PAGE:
The Limits of Sovereignty; The Legitimacy of Collective Action (Carroll Andrew Morse, 11/17/05, Tech Central Station)
[G]iven reasonable certainty that the Bush administration is not making high-profile noises against Syria without preparing to follow through, what happens next? The answer will depend, in large part, on the usual critics of Bush administration foreign policy. Syria’s crude use of political violence provides an opportunity to unify a number of American foreign policy strains that have recently been estranged from one another. Syria’s assassination of a political leader is frowned upon not only by hawks of various stripes, but also by process-oriented liberal internationalists — who do not like one state interfering with another through the use of violence — and by realists who view the assassination of leaders as dangerously destabilizing. Add in the growing contingent who believes that the United States should more skillfully combine participation in international institutions with the pursuit of American interests, and there should be a wide constituency for meaningful action against Syria.
In the best case outcome, America bootstraps the world towards a meaningful act of collective security. The liberal internationalists take the lead on the political left. They help forge an agreement between America’s different foreign policy elites on a plan for dealing with Syria that has tangible goals, realistic deadlines, and an enforcement mechanism. Confronted with a united America, nations not always inclined to support US foreign policy decide that sacrificing one clumsy dictator is more prudent than spending — perhaps overspending — the political capital of the United Nations to protect assassins harbored by the Syrian government. Syria, lacking any meaningful international support, is forced to turn over its government officials and nationals involved in the al-Hariri assassination. The growing spectacle of weakness and incompetence undermines Syria’s government, setting Syria on a path to political modernization.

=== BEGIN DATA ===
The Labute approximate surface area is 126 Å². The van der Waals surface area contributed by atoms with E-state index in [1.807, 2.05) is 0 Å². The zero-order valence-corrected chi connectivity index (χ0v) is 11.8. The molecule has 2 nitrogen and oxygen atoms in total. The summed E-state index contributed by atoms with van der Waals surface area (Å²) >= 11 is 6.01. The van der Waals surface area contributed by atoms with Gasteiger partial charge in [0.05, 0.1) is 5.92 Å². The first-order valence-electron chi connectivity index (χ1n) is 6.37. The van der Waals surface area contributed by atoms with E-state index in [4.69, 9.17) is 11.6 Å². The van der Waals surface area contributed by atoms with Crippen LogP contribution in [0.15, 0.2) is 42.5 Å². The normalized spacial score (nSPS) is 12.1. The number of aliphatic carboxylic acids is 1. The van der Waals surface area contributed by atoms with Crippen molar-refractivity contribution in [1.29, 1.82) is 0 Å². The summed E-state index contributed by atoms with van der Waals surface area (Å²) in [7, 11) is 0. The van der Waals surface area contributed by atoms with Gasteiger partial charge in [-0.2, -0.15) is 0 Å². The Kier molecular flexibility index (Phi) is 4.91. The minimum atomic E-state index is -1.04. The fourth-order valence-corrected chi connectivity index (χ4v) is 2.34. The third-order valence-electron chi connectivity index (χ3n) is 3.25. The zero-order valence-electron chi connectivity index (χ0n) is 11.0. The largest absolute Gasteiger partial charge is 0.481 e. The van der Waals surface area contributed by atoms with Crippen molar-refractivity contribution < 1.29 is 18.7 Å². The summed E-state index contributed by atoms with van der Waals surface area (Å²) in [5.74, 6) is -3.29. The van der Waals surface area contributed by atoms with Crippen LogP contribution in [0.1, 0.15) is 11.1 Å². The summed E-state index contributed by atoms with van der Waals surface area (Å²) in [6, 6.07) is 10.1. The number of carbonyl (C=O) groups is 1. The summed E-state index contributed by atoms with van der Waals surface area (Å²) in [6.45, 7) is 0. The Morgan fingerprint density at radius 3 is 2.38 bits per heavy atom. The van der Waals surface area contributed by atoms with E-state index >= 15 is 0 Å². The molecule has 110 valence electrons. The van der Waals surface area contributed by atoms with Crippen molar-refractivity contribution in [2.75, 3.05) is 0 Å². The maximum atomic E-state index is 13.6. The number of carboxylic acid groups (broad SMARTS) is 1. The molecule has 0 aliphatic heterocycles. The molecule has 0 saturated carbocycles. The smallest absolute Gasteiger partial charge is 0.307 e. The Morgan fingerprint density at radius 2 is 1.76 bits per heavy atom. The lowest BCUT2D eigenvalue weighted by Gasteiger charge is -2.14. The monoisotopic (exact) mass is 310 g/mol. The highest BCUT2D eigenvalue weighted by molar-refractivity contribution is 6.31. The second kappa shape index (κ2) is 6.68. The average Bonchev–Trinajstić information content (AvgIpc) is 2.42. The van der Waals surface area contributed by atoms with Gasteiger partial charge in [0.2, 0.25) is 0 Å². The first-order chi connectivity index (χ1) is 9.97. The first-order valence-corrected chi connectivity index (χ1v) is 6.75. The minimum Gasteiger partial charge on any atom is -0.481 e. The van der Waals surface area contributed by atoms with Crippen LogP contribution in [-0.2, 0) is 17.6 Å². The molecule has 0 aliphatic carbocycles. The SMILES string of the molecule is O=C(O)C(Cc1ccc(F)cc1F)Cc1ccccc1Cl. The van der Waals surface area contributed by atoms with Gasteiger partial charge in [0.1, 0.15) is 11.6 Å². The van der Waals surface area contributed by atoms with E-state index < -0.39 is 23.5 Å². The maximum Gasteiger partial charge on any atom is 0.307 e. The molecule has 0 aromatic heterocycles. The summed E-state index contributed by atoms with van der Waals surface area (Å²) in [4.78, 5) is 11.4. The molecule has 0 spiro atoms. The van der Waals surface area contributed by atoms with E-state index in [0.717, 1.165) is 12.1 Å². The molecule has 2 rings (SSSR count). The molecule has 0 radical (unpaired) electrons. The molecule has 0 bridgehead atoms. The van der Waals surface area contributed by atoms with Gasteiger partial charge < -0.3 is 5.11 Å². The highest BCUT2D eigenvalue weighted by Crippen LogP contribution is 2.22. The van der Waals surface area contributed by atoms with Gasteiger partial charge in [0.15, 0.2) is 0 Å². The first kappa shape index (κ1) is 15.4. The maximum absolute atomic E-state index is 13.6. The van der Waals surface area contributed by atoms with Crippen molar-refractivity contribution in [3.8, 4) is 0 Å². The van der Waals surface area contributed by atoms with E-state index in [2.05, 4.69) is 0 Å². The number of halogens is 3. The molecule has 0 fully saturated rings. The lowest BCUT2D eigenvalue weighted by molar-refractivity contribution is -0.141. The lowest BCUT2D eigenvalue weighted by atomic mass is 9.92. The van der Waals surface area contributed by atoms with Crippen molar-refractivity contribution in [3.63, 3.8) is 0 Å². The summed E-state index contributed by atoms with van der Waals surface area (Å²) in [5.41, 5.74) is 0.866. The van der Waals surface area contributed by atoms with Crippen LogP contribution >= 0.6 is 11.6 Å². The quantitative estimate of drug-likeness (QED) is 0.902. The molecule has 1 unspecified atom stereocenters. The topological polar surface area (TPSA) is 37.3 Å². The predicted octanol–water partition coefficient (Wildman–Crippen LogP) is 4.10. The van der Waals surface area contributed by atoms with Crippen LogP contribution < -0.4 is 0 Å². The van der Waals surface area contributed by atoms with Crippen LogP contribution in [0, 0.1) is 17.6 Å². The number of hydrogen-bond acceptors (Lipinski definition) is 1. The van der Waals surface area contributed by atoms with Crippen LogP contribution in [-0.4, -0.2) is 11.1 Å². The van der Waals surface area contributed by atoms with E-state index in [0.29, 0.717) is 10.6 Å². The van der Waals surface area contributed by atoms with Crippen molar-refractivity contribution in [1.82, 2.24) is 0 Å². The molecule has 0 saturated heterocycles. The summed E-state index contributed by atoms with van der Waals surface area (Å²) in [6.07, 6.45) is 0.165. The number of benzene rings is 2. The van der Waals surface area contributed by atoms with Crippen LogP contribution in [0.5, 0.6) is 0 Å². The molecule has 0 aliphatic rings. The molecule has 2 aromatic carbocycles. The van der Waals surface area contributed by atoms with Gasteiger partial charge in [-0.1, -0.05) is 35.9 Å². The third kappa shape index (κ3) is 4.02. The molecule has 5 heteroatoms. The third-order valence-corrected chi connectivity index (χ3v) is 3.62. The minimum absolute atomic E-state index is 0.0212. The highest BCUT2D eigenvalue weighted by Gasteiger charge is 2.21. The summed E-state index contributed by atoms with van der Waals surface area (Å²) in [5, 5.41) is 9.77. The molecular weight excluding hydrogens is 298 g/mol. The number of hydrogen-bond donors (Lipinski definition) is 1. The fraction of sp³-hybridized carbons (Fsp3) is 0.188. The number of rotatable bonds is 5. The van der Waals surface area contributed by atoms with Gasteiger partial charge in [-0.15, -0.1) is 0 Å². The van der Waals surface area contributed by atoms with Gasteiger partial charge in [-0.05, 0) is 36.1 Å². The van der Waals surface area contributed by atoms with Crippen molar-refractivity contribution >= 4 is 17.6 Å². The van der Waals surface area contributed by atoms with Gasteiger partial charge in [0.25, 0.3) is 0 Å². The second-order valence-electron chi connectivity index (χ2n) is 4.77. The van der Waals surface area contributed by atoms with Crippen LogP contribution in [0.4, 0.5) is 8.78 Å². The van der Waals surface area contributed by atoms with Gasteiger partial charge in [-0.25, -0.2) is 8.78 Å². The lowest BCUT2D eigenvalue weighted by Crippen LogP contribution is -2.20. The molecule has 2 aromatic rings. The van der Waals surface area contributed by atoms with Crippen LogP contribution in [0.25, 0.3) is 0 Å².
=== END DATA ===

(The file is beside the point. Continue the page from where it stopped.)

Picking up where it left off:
And in the worst case? The liberal internationalists succumb to their own worst tradition. Instead of leading, they follow the lead of the visceral anti-Bush partisans and join tortured arguments that at best ignore, and at worst justify, state-sponsored political assassination. Sensing a divided America, the UN is never compelled to move beyond approving resolutions that do nothing more than threaten other resolutions. The Bush administration — strongly committed to the idea that not acting once engaged shows dangerous weakness — assembles a coalition outside of the UN to act against Syria. A divided Congress either barely supports or barely rejects action outside of the UN and future political assassins are emboldened during a debate where many members of Congress declare that no one should act against political assassination without UN permission.
Not everyone believes that action outside of the UN following a UN non-response qualifies as a “worst case scenario”. A United Nations that refuses to act against cross-border assassination — an offensive act of war by any reasonable standard — serves no purpose and should be allowed to continue its slide into irrelevance. Will the liberal internationalists and the further leftward skeptics of George W. Bush’s foreign policy take this opportunity to demand that international institutions take a stand against anarchy? Or will they continue to undermine the legitimacy of those institutions by using them as justification for surrendering to anarchy?
Sadly, the reality is that there are only a handful of liberal interventionists around–Michael Walzer, Christopher Hitchens, Michael Ignatieff, Paul Berman, George Packer, Ed Koch, Joe Lieberman, and a very few others–and even several of them go wobbly any time the rest of the Left criticizes George Bush loudly enough. we do well to recall Mr. Walzer’s question after we toppled the Taliban, and his sad answer:
[C]an there be a decent left in a superpower? Or more accurately, in the only superpower? Maybe the guilt produced by living in such a country and enjoying its privileges makes it impossible to sustain a decent (intelligent, responsible, morally nuanced) politics. Maybe festering resentment, ingrown anger, and self-hate are the inevitable result of the long years spent in fruitless opposition to the global reach of American power.
Given that American power has been used over the last ninety years to defeat colonialism, Communism, Nazism, and now Islamicism, the opposition to that reach must be called indecent.